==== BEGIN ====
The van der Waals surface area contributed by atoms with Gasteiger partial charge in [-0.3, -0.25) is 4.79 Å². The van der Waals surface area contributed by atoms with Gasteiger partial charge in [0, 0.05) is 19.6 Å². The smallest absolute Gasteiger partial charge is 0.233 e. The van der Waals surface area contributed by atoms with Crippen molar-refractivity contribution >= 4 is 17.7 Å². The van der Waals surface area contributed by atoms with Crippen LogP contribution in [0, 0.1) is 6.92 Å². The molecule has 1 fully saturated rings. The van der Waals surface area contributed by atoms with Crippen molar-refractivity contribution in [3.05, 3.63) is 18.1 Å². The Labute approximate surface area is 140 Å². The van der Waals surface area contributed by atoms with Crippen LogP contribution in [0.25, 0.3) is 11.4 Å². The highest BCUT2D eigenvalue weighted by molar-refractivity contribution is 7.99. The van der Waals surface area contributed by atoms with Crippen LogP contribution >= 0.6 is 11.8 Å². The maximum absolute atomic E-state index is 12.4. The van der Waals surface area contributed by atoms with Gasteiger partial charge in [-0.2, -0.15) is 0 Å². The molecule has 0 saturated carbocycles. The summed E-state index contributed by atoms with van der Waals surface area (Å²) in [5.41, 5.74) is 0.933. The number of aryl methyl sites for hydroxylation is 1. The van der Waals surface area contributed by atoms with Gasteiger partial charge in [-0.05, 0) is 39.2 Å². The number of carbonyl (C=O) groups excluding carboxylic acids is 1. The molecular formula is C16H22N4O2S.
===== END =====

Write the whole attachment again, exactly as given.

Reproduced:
The van der Waals surface area contributed by atoms with Gasteiger partial charge in [-0.3, -0.25) is 4.79 Å². The van der Waals surface area contributed by atoms with Gasteiger partial charge in [0, 0.05) is 19.6 Å². The smallest absolute Gasteiger partial charge is 0.233 e. The van der Waals surface area contributed by atoms with Crippen molar-refractivity contribution >= 4 is 17.7 Å². The van der Waals surface area contributed by atoms with Crippen LogP contribution in [0, 0.1) is 6.92 Å². The molecule has 1 fully saturated rings. The van der Waals surface area contributed by atoms with Crippen molar-refractivity contribution in [3.05, 3.63) is 18.1 Å². The Labute approximate surface area is 140 Å². The van der Waals surface area contributed by atoms with Crippen LogP contribution in [0.25, 0.3) is 11.4 Å². The highest BCUT2D eigenvalue weighted by molar-refractivity contribution is 7.99. The van der Waals surface area contributed by atoms with Crippen LogP contribution >= 0.6 is 11.8 Å². The maximum absolute atomic E-state index is 12.4. The van der Waals surface area contributed by atoms with Gasteiger partial charge in [-0.2, -0.15) is 0 Å². The molecule has 0 saturated carbocycles. The summed E-state index contributed by atoms with van der Waals surface area (Å²) in [5.41, 5.74) is 0.933. The number of aryl methyl sites for hydroxylation is 1. The van der Waals surface area contributed by atoms with Gasteiger partial charge in [-0.05, 0) is 39.2 Å². The number of carbonyl (C=O) groups excluding carboxylic acids is 1. The molecular formula is C16H22N4O2S.